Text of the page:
Helena Menéndez, press secretary of the Venezuelan embassy, delivers a message to progressive British workers at CPGB-ML’s international barbecue, held at Saklatvala Hall in Southall, west London, on Saturday 25 July.
She outlines the history of the last 15 years of struggle in Venezuela, whose basic meaning has been to use the vast wealth of Venezuela to improve the lives of Venezuelan workers and peasants.
This is precisely why the progressive Venezuelan government has fallen foul of US imperialism, whose former president James Monroe openly declared his doctrine that European powers had no business in the Americas – for they were now the colonial possession of the USA. For almost 200 years, this ‘principle’ has guided US policy, being reasserted by the entire US establishment, including presidents such as Ulysses S Grant, Theodore Roosevelt, John F Kennedy and Ronald Reagan.
Interestingly, the present secretary of state, John Kerry, mouthed a formal renunciation of the Monroe doctrine at a meeting of the Organisation of American States (OAS) in 2013, but it is absolutely clear from his speech – and from the ongoing actions of the US throughout the Americas – that this was just a piece of ‘soft power’ window-dressing, and that the USA has not changed its desire to enforce its status as regional (and, indeed, world) hegemon.
For proof of this, we need look no further than Venezuela, which is presently being subjected to a relentless series of attacks designed to destabilise the progressive government of Nicolás Maduro.
These economic attacks include, among other things, the hoarding of consumer goods to cause shortages and price rises; criminal racketeering to buy up subsidised goods and export them for sale in neighbouring countries (particularly Columbia); paramilitary incursions (particularly from Columbia) into Venezuelan territory; and a programme of US-led and enforced sanctions that may well escalate into a full US economic embargo (blockade) of the country.
All this comes at a time when falling oil prices – also due to US manipulation of oil-producing nations, encouraging overproduction and low prices – are hitting Venezuela’s income hard.
All these measures are being ramped up in the approach to Venezuela’s parliamentary elections, which are to be held on 6 December 2015, and are designed to send a brutally frank message to the Venezuelan people: come to heel, accept our economic dominance and allow us to plunder your natural resources, or we will not let you enjoy the fruits of an egalitarian society in peace.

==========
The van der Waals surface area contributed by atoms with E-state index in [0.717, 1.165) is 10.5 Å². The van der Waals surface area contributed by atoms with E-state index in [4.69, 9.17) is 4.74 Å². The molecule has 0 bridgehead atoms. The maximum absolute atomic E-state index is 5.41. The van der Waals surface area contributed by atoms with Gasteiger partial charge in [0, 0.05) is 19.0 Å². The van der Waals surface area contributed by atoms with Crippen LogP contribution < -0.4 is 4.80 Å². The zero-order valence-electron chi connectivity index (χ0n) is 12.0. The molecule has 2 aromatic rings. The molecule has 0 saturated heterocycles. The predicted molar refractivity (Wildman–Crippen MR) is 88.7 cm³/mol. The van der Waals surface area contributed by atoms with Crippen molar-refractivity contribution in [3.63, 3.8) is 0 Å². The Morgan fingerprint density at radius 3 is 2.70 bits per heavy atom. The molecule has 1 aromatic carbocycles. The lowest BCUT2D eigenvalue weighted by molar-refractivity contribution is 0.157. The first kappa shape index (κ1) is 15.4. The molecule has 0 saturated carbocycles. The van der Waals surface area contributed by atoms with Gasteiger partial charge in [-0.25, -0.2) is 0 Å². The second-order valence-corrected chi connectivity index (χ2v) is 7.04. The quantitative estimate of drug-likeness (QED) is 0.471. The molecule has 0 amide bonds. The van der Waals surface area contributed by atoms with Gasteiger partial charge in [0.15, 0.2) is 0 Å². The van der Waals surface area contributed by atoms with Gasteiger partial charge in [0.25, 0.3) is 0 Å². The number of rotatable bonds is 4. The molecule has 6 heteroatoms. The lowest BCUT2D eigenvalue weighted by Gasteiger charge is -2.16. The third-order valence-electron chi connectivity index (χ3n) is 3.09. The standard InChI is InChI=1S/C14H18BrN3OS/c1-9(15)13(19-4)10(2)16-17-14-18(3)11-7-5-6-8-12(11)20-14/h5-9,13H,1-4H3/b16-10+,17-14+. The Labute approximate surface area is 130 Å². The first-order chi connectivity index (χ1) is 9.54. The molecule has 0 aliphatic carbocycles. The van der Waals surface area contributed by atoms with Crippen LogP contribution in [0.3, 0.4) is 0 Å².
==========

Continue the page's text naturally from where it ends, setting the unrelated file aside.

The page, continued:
The Venezuelan government, led by President Maduro and the Socialist Party of Venezuela (PSV), is taking determined measures to counter the US’s attacks, and is confident it can secure another parliamentary victory and the breathing space to improve the lives of its people still further. In her speech, Helena points to many of the institutions founded by the late President Hugo Chávez – such as the Bolivarian Bank and new regional alliances like Petrocaribe and ALBA – which have a stabilising influence in Latin America and which remain as an egalitarian legacy, making the continent a very different place today than it was when Chávez came to power in 1999.
However, while a wealthy compradore elite continues to act in concert with the US imperialists as the ‘enemy within’ Venezuela, the entire model of the Bolivarian revolution bears within itself the seeds of its possible defeat. We wish the Venezuelan people well in hewing a path by which they will be able to secure and consolidate the people’s ownership of all their sources of natural and industrial wealth and finally oust the leeching comprador class that holds the country back from realising its true potential.
Excellent speeches were also given at the barbecue by Comrade Jorge Luis Garcia, Councillor of the Cuban embassy, and Comrade Hyon Hak Bong, ambassador of the DPR Korea. Each of these comrades brought to British workers a message of solidarity from the front line of the anti-imperialist struggle; connecting us with some of the world’s most staunch anti-imperialist, progressive and socialist movements, peoples and governments.
British workers have much to learn from the workers of these countries about how to build and maintain a movement for social emancipation.